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I've had a few people ask me about different jungle boots as i now have a supplier in the States who is one of the DOD clearance houses, basically as the DOD retire NOS from their stores he buys up what he thinks is usable and then sells it on. He has a stockpile of War dated Jungle boots, in a various range of sizes. Now heres the interesting bit, he agreed to send me some 1968 dated Jungle boots in size 11 which i was chuffed about as big sizes are like unicorns! When they arrived i gave them a cursory look over and found that they had the Original tag and the original square tipped DOD laces, so all looked good however i flipped them and found that they had no heel seam - i thought something was odd so i checked the dates again to see if they'd been altered but no they were definately 68 dated boots! So i did some digging on a few websites and found that they were indeed genuine, and not only that but that Moores Militaria mention them as being an exception to the rule.
I found a brief history of the boots including that in 1965 Ro-search were awarded the first jungle boot contract for their boot design, they were producing 5000 pairs a day and licensed technology and designs to 11 other companies, this explains the range of manufacturers you can find, Genesco, Hi-Pals, Bata and Endicott Johnson to name a few that i'm familiar with. So at the height of production you had 11 companies all making jungle boots and adding tweaks which is why you have all the variation, ie: the material of the reinforcements, the drainage eyelets being painted or bare brass, the fact that some seams have double stitching, the diagonal reinforcement sometimes has 5 rows of stitch and sometime 3, and the most quoted heel seam, or lack of it?
I even spoke to Paul Hood who has found that he's bought boots before and found that they've got a heel seam but are late 80's dated, and then he's had boots without that are clearly 60's dated. He maintains as do i that the only way to really check is to read the tongue/ boot collar stamp.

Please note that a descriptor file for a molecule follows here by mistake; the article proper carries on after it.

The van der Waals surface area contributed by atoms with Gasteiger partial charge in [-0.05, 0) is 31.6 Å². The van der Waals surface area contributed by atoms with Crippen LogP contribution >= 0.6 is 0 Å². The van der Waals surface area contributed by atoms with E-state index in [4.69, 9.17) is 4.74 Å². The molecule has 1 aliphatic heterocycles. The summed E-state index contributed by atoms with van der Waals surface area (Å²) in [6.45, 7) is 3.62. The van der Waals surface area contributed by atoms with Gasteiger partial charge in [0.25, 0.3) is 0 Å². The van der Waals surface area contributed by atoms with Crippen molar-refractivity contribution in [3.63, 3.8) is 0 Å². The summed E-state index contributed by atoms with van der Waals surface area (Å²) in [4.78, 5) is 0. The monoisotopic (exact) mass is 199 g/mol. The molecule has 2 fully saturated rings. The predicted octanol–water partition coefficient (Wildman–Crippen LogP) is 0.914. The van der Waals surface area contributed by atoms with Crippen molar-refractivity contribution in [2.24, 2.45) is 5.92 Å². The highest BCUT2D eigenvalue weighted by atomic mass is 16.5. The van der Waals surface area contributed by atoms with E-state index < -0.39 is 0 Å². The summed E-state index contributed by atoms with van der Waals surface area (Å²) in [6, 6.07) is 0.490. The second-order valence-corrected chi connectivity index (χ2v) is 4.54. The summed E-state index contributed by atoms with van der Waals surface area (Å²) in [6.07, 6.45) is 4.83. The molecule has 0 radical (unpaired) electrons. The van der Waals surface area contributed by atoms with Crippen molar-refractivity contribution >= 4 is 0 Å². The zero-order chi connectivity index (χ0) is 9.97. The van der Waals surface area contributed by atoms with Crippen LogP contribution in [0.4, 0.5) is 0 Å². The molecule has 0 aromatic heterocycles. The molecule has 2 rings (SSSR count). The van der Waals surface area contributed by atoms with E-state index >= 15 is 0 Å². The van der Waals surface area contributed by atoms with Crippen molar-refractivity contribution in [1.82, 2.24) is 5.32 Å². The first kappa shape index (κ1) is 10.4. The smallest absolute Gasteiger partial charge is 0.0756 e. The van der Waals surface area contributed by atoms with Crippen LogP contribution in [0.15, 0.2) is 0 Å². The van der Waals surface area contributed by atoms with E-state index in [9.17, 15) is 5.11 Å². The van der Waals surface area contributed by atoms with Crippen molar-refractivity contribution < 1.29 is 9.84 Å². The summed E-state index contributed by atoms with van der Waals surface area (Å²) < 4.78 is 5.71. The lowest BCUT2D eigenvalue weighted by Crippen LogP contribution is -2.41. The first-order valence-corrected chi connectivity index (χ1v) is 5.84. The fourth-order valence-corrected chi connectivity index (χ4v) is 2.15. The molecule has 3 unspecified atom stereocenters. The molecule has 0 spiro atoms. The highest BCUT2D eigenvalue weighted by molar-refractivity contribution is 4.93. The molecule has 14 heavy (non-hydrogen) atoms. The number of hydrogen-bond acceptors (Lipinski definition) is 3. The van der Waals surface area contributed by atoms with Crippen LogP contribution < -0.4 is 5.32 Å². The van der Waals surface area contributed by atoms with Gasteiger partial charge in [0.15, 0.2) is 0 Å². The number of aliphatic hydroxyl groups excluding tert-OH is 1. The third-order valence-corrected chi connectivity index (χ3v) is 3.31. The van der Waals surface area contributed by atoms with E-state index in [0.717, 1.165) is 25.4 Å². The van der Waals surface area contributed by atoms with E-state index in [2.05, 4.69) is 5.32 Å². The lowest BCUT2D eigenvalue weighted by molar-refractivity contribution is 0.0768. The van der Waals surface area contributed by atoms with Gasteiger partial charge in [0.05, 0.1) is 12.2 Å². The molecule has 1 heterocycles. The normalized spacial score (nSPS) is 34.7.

If you have a pair of jungle boots that aren't seamed at the heel and you aren't sure if they are the Endicotts or not you get more chances than most to confirm it - Endicott used to stamp the tongue and the inside of the boot collar, plus they moulded EJ into the sole of the boot in the bridge area. If you do have some of these then you're lucky because they are not only rare than say for example Genesco's, but they are also really comfortable as i've tried some.
I hope that is of interest to people
Now one thing that is very different is the repro boots sold by SOF these are shown at the bottom of the page.
This is Moores site reference copied exactly from their site:
Third Pattern Jungle Boot (Panama Sole): The upper of this boot is identical to the Third Pattern Jungle Boot with the Vibram sole, except that it has the Spike Protective Panama Sole. The Panama Sole with spike protection was approved in 1966 along with the new spike plate being added to the Vibram sole, but does not seem to be used on production boots until mid 1967. The delay is likely a result of the extensive process required to make new molds and the fact that manufacturers still had existing contracts for the old sole. The pair shown below are the earliest that I have seen and are June 1967 dated. However, it is not uncommon to see boots from Late 1967 and early to mid 1968 with Vibram soles as well (see above). From 1969 on, production is exclusively Panama. Despite these production dates, the Panama sole never reached the issue numbers of the Vibram during the Vietnam War and are not as commonly seen.
Notes: When shopping for leather boots, check to make sure that the boots do not have a "notched" relief cut in the lacing area at approximately ankle height. When shopping for Jungle Boots, check the tongue of the boot or the reinforcing band at the top of the boot for an ink stamp that includes the date of manufacture. If this stamp is worn, check the heel of the boot for a short stitch line running perpendicular to the sole. The vast majority of VN era boots have this stitch, but it is not a 100% guarantee that all boots with the stitch are VN era as I have seen post war boots with the stitch dated as late as 1980. As a side note I have seen several pair of late 60's dated boots made by Endicott Johnson Corp that do not have the stitch.